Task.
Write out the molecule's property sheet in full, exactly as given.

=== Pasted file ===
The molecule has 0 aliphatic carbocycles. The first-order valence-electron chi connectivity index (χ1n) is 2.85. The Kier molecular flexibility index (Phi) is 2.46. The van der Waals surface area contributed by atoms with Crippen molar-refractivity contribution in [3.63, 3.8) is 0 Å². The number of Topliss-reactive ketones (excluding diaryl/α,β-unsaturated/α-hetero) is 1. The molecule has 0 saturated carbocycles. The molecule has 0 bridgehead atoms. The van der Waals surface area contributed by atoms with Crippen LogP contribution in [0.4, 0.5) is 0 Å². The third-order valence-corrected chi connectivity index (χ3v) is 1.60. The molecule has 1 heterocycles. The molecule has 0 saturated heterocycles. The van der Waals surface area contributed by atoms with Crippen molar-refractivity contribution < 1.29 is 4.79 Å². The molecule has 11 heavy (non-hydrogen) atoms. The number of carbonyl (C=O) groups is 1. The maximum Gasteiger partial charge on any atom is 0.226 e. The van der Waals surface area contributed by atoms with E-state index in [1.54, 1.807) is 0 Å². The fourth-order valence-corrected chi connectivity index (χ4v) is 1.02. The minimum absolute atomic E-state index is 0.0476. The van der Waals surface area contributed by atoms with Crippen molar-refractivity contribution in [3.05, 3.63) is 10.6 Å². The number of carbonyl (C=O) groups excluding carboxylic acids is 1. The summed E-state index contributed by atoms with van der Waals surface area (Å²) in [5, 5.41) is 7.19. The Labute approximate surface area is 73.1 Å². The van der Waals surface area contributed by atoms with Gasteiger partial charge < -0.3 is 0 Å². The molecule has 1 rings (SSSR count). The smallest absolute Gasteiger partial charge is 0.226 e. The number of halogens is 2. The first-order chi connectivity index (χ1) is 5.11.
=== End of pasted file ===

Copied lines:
The molecule has 0 aliphatic carbocycles. The first-order valence-electron chi connectivity index (χ1n) is 2.85. The Kier molecular flexibility index (Phi) is 2.46. The van der Waals surface area contributed by atoms with Crippen molar-refractivity contribution in [3.63, 3.8) is 0 Å². The number of Topliss-reactive ketones (excluding diaryl/α,β-unsaturated/α-hetero) is 1. The molecule has 0 saturated carbocycles. The molecule has 0 bridgehead atoms. The van der Waals surface area contributed by atoms with Crippen LogP contribution in [0.4, 0.5) is 0 Å². The third-order valence-corrected chi connectivity index (χ3v) is 1.60. The molecule has 1 heterocycles. The molecule has 0 saturated heterocycles. The van der Waals surface area contributed by atoms with Crippen molar-refractivity contribution < 1.29 is 4.79 Å². The molecule has 11 heavy (non-hydrogen) atoms. The number of carbonyl (C=O) groups is 1. The maximum Gasteiger partial charge on any atom is 0.226 e. The van der Waals surface area contributed by atoms with E-state index in [1.54, 1.807) is 0 Å². The fourth-order valence-corrected chi connectivity index (χ4v) is 1.02. The minimum absolute atomic E-state index is 0.0476. The van der Waals surface area contributed by atoms with Crippen molar-refractivity contribution in [3.05, 3.63) is 10.6 Å². The number of carbonyl (C=O) groups excluding carboxylic acids is 1. The summed E-state index contributed by atoms with van der Waals surface area (Å²) in [5, 5.41) is 7.19. The Labute approximate surface area is 73.1 Å². The van der Waals surface area contributed by atoms with Gasteiger partial charge < -0.3 is 0 Å². The molecule has 1 rings (SSSR count). The smallest absolute Gasteiger partial charge is 0.226 e. The number of halogens is 2. The first-order chi connectivity index (χ1) is 5.11.